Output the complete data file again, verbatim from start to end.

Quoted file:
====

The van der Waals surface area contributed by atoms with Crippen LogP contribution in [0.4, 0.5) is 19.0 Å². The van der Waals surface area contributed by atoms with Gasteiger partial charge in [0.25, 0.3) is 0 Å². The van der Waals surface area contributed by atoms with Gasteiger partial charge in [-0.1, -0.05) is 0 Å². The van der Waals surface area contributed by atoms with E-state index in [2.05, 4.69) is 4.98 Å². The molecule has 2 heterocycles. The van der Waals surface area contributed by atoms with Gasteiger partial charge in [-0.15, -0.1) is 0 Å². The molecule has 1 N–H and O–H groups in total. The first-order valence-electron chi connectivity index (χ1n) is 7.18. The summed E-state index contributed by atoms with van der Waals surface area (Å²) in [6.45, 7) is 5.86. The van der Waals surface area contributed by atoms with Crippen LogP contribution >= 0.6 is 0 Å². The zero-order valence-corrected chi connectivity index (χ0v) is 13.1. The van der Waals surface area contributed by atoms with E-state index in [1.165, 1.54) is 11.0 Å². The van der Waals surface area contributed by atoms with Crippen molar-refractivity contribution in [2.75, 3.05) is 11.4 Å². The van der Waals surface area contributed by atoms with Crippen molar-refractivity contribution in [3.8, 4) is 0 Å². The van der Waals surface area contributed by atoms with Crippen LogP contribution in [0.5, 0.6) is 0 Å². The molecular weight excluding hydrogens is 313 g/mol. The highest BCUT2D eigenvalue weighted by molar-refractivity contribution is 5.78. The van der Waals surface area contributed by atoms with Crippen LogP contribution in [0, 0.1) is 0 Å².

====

The van der Waals surface area contributed by atoms with Crippen LogP contribution in [0.4, 0.5) is 19.0 Å². The van der Waals surface area contributed by atoms with Gasteiger partial charge in [0.25, 0.3) is 0 Å². The van der Waals surface area contributed by atoms with Gasteiger partial charge in [-0.1, -0.05) is 0 Å². The van der Waals surface area contributed by atoms with E-state index in [2.05, 4.69) is 4.98 Å². The molecule has 2 heterocycles. The van der Waals surface area contributed by atoms with Gasteiger partial charge in [-0.15, -0.1) is 0 Å². The molecule has 1 N–H and O–H groups in total. The first-order valence-electron chi connectivity index (χ1n) is 7.18. The summed E-state index contributed by atoms with van der Waals surface area (Å²) in [6.45, 7) is 5.86. The van der Waals surface area contributed by atoms with Crippen LogP contribution >= 0.6 is 0 Å². The zero-order valence-corrected chi connectivity index (χ0v) is 13.1. The van der Waals surface area contributed by atoms with E-state index in [1.165, 1.54) is 11.0 Å². The van der Waals surface area contributed by atoms with Crippen molar-refractivity contribution in [2.75, 3.05) is 11.4 Å². The van der Waals surface area contributed by atoms with Crippen molar-refractivity contribution in [3.8, 4) is 0 Å². The van der Waals surface area contributed by atoms with Crippen LogP contribution in [0.5, 0.6) is 0 Å². The molecular weight excluding hydrogens is 313 g/mol. The highest BCUT2D eigenvalue weighted by molar-refractivity contribution is 5.78. The van der Waals surface area contributed by atoms with Crippen LogP contribution in [0, 0.1) is 0 Å².